Rule 102.4 of the CPA Code (Matters to be reported to CPABC – Other regulatory bodies) requires that registrants must notify CPABC after having been found guilty of a failure to comply with the requirements of another regulatory body where the matter involves acting in a professional capacity.10 In his final report, Justice Cullen questioned whether CPABC registrants were required to inform CPABC of any adverse findings from the Financial Transactions and Reports Analysis Centre of Canada (FINTRAC) and recommended amending the CPA Code to add clarity.

In response to Cullen’s recommendation, CPABC amended the wording to the guidance of Rule 102.4 to further explain registrants’ reporting obligations—this meant clarifying the definition of what “having been found guilty” means, and explicitly stating that AML agencies are considered “regulatory bodies” for the purposes of the rule.

Further action pending

The work of CPABC’s AML working group is ongoing. Further actions will be announced soon to help CPABC registrants better understand and address AML concerns in British Columbia. Stay tuned for updates.

Need more guidance?

CPABC’s professional standards advisors are also here to help. You can consult them for confidential guidance to ensure that you stay compliant with the CPA Code and the CPABC Bylaws when navigating difficult situations. Contact our advisors by email.

Looking for more AML resources?

  • Visit CPABC’s AML-dedicated website to find links to important resources, such as CPA Canada’s Guide to Comply with Canada’s Anti-Money Laundering and Anti-Terrorist Financing (AML/ATF) Legislation. The guide helps CPAs minimize personal and corporate risks about money laundering and reporting, so they can:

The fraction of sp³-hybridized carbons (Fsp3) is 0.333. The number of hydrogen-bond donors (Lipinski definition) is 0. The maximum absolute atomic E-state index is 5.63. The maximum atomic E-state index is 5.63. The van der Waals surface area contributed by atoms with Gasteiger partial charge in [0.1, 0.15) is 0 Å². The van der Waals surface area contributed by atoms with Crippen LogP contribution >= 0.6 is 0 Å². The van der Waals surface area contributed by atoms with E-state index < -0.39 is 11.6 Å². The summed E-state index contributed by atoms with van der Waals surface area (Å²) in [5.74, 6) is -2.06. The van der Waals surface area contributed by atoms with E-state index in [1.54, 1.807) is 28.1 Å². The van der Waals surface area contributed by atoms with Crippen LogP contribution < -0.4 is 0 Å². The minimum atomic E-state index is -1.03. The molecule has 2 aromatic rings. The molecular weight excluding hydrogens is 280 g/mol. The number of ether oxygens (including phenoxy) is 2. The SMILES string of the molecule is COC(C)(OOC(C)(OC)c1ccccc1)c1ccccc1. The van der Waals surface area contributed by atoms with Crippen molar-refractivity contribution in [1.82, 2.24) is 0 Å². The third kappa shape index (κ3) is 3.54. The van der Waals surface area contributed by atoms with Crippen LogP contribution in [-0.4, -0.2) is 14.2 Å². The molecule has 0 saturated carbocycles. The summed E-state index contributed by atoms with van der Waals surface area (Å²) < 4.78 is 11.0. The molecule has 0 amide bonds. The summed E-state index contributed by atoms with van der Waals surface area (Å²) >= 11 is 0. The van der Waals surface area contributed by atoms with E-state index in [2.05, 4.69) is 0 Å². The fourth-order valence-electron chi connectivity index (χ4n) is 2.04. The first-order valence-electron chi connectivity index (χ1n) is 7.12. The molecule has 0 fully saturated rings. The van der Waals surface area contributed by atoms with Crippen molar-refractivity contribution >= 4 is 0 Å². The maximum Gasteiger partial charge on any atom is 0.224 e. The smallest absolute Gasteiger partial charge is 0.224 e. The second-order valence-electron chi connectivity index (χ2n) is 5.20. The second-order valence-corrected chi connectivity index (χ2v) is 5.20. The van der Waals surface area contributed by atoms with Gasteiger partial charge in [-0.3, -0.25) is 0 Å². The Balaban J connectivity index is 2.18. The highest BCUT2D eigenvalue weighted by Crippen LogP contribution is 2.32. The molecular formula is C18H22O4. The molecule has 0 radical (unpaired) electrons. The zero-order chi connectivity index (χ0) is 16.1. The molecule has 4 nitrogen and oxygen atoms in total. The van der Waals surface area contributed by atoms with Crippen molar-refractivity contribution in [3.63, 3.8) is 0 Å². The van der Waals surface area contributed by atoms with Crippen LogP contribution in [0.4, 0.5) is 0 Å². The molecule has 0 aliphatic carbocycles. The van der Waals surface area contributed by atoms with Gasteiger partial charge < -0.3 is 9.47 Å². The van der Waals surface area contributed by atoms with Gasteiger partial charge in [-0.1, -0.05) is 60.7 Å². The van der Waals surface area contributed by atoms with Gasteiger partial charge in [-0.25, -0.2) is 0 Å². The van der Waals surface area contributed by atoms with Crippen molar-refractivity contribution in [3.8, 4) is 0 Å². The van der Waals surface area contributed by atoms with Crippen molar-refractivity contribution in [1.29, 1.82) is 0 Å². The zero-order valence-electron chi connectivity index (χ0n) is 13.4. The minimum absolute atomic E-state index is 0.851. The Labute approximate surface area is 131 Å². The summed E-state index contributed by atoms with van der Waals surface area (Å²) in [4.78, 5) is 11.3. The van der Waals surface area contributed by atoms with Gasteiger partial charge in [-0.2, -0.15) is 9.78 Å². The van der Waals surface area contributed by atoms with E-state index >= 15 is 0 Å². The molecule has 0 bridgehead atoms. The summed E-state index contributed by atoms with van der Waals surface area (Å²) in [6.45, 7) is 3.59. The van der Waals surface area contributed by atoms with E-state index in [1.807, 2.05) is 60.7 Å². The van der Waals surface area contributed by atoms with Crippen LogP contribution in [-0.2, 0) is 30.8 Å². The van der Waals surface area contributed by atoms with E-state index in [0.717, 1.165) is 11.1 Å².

• Determine if AML obligations are applicable to their activities;
    • Learn about the requirements to comply with their obligations; and
    • Understand FINTRAC’s enforcement methods and the risks of non-compliance.
  • Visit CPABC’s PD website to find a variety of relevant courses.
  • Visit the main website to access the CPA Code, which contains detailed guidance on how the rules should be applied.

Jessica McKeachie is CPABC’s senior advisor, public interest. Martin Eady is CPABC’s director of professional conduct. This article originally appeared in the November/December 2023 issue of CPABC in Focus.


1 In this article, “students” refers to candidates in the CPA Professional Education Program.

2 “Registrants,” as used in the CPABC Code of Professional Conduct (CPA Code), refers to members, students (candidates in the CPA Professional Education Program), and registered firms. The CPA Code does not apply to students enrolled in the CPA preparatory courses; however, these students are expected to exhibit ethical behaviour.

3 See Rule 213 (Unlawful activity) of the CPA Code.

4 CPA Code, Preamble (5).

5 Jessica McKeachie, “The Cullen Commission: What’s Next?”, CPABC in Focus, Nov/Dec 2022 (24-27).

7 For a candidate or applicant who is admitted as a member after January 1, 2024, the requirement will have to be fulfilled within the three-calendar-year period that commences with the calendar year of their admission.

8 See CPABC’s 2023 Notice of Motions (7).

9 This amount aligns with the reporting obligations for cash transactions set out by the Financial Transactions and Reports Analysis Centre of Canada, Canada’s primary AML regulator.

10 This includes entering into a settlement agreement with the regulatory body.